|D009461||Neurologic Manifestations NIH||0.41|
|D018352||Coronavirus Infections NIH||0.04|
There is one clinical trial.
The process by which neutrophils expel DNA together with various proteins to the outside, forming a network structure called Neutrophil Extracellular Traps (NETs) constitutes a particular cell death that involves the destruction of the nuclear membrane before the plasmatic one. This process is called NETosis and differs from other known forms of cell death, such as necrosis and apoptosis. This process, however, if exaggerated, brings local or systemic damage. Viruses are known for their ability to evade the body's immune response. Only recently has it been seen that they can act as triggers for NETosis process. In fact, many viruses can stimulate neutrophils to produce NETs. Virus-induced NETs can begin to circulate in an uncontrolled manner, leading to an extreme systemic response of the body with the production of immunocomplexes, cytokines, Interferon I etc. To date, there are no data in the literature on the role of NETs in Covid-19 infection, a viral infection that leads to highly lethal interstitial pneumonia and for which there is currently no vaccine or specific therapy. Advanced forms of Covid-19 are often characterized by hyperinflammation ("cytokine storm") with the development of an ARDS-like condition. Furthermore, reports of micro and macro thrombotic phenomena such as microangiopathy, pulmonary embolism (which has led to a careful evaluation procedure for antithrombotic prophylaxis and/or coagulation in Covid-19 patients) are increasingly frequent. The primary objective of the study is to understand if NETs can be implicated in the response to Covid-19 and by which mechanisms. Concrete therapeutic proposals could derive from the knowledge and enhancement of this form of innate immunity. To do this, it will be necessary to evaluate the activity of NETosis in Covid-19 patients and evaluate whether the clinical course of the disease (worsening vs healing) determines the degree of NETosis activity. Therefore, the association between mortality from Covid-19/survival and NETs activity will be studied. Secondary objectives concern the possibility of studying the associations among NETosis markers and blood inflammation markers and among NETosis markers and the onset of peripheral or deep vein thrombosis. Finally, the possibility that the plasma deriving from Covid-19 patients could trigger the NETosis process in vitro will be evaluated.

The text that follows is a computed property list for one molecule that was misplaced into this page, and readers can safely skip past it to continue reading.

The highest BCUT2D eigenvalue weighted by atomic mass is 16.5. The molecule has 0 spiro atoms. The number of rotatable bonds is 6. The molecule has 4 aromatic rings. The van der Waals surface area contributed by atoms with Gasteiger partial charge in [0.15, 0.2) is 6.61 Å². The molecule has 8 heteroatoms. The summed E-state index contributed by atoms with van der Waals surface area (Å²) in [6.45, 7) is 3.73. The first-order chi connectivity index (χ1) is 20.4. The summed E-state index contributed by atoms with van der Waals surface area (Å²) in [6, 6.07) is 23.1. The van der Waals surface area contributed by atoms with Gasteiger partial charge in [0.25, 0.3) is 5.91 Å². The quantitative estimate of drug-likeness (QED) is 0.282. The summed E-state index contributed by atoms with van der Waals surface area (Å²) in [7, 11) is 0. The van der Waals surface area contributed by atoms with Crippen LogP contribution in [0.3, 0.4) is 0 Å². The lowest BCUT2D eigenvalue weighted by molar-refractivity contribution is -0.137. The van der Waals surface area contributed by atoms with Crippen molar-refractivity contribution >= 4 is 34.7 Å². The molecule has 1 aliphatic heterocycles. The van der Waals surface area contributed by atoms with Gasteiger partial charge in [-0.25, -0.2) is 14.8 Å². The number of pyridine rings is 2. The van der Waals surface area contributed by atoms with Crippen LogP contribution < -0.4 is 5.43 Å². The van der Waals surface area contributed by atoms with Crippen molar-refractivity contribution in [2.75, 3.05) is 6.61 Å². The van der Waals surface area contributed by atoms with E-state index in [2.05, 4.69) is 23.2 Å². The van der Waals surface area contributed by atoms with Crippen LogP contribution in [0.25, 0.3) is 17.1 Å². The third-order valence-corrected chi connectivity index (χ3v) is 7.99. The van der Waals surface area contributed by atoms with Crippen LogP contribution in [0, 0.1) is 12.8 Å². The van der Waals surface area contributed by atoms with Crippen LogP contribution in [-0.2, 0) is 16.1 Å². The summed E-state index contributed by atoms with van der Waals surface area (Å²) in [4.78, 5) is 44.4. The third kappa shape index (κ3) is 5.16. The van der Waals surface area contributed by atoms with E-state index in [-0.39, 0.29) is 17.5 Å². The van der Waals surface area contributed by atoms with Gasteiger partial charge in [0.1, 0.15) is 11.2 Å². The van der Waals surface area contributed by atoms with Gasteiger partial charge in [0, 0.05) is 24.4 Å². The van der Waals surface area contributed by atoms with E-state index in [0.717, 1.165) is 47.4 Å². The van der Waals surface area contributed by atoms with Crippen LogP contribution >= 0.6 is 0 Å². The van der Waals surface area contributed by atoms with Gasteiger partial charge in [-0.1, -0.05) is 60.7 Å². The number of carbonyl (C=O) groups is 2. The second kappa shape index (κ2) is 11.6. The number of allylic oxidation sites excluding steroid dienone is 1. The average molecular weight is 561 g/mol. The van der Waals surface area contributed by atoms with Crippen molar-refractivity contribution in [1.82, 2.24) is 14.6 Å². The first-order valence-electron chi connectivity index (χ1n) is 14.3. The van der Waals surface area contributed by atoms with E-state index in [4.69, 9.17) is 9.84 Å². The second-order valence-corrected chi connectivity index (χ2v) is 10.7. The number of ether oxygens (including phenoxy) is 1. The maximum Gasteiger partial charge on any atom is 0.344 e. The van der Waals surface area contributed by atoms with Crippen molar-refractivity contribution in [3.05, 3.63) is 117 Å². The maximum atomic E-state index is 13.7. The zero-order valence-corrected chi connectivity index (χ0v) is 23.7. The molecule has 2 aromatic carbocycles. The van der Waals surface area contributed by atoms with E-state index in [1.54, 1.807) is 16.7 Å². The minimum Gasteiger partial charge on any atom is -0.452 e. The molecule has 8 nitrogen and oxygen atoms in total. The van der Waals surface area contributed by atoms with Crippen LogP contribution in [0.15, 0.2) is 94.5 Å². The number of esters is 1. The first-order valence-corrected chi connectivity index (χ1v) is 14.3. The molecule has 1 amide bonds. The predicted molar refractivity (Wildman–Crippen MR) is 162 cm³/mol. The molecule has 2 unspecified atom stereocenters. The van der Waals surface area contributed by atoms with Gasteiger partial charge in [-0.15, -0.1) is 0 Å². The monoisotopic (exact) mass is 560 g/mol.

Description: correlation among plasma levels of NETosis markers and Covid-19 mortalityMeasure: NETOSIS AND MORTALITY Time: 1 year
Description: correlation among plasma levels of NETosis markers and disease severity (that is duration of hospitalization in days and any need for passage to intensive care with non-invasive ventilation or intubation);Measure: NETOSIS AND DCOVID-19 SEVERITY Time: 1 year
Description: correlation among plasma levels of NETosis markers and clinical inflammation biomarkers (white blood cells, PCR IL-6-IL-1β)Measure: NETOSIS AND INFLAMMATION Time: 1 year
Description: correlation among plasma levels of NETosis markers and the onset of deep vein thrombosis and / or the increase in D-dimer values.Measure: NETOSIS AND VENOUS THROMBOSIS Time: 1 year
Data processed on December 13, 2020.
An HTML report was created for each of the unique drugs, MeSH, and HPO terms associated with COVID-19 clinical trials. Each report contains a list of either the drug, the MeSH terms, or the HPO terms. All of the terms in a category are displayed on the left-hand side of the report to enable easy navigation, and the reports contain a list of correlated drugs, MeSH, and HPO terms. Further, all reports contain the details of the clinical trials in which the term is referenced. Every clinical trial report shows the mapped HPO and MeSH terms, which are also hyperlinked. Related HPO terms, with their associated genes, protein mutations, and SNPs are also referenced in the report.Drug Reports MeSH Reports HPO Reports